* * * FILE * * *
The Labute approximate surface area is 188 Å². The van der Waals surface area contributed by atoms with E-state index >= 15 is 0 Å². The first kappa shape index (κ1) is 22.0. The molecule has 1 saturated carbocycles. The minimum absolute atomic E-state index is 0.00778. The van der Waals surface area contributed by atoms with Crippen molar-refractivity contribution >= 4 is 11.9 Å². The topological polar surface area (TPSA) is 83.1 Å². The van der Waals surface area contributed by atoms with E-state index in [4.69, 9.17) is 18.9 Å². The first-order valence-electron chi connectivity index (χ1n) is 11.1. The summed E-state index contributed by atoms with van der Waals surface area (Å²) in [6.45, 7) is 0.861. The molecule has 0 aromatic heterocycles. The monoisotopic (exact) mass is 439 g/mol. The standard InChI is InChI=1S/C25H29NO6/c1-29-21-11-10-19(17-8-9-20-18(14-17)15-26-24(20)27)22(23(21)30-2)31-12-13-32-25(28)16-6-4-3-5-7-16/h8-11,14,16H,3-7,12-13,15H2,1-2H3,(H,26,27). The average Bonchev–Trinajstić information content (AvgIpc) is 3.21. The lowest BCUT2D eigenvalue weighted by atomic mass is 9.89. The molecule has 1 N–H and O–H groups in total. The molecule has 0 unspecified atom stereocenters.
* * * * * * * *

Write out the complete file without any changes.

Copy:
The Labute approximate surface area is 188 Å². The van der Waals surface area contributed by atoms with E-state index >= 15 is 0 Å². The first kappa shape index (κ1) is 22.0. The molecule has 1 saturated carbocycles. The minimum absolute atomic E-state index is 0.00778. The van der Waals surface area contributed by atoms with Crippen molar-refractivity contribution >= 4 is 11.9 Å². The topological polar surface area (TPSA) is 83.1 Å². The van der Waals surface area contributed by atoms with E-state index in [4.69, 9.17) is 18.9 Å². The first-order valence-electron chi connectivity index (χ1n) is 11.1. The summed E-state index contributed by atoms with van der Waals surface area (Å²) in [6.45, 7) is 0.861. The molecule has 0 aromatic heterocycles. The monoisotopic (exact) mass is 439 g/mol. The standard InChI is InChI=1S/C25H29NO6/c1-29-21-11-10-19(17-8-9-20-18(14-17)15-26-24(20)27)22(23(21)30-2)31-12-13-32-25(28)16-6-4-3-5-7-16/h8-11,14,16H,3-7,12-13,15H2,1-2H3,(H,26,27). The average Bonchev–Trinajstić information content (AvgIpc) is 3.21. The lowest BCUT2D eigenvalue weighted by atomic mass is 9.89. The molecule has 1 N–H and O–H groups in total. The molecule has 0 unspecified atom stereocenters.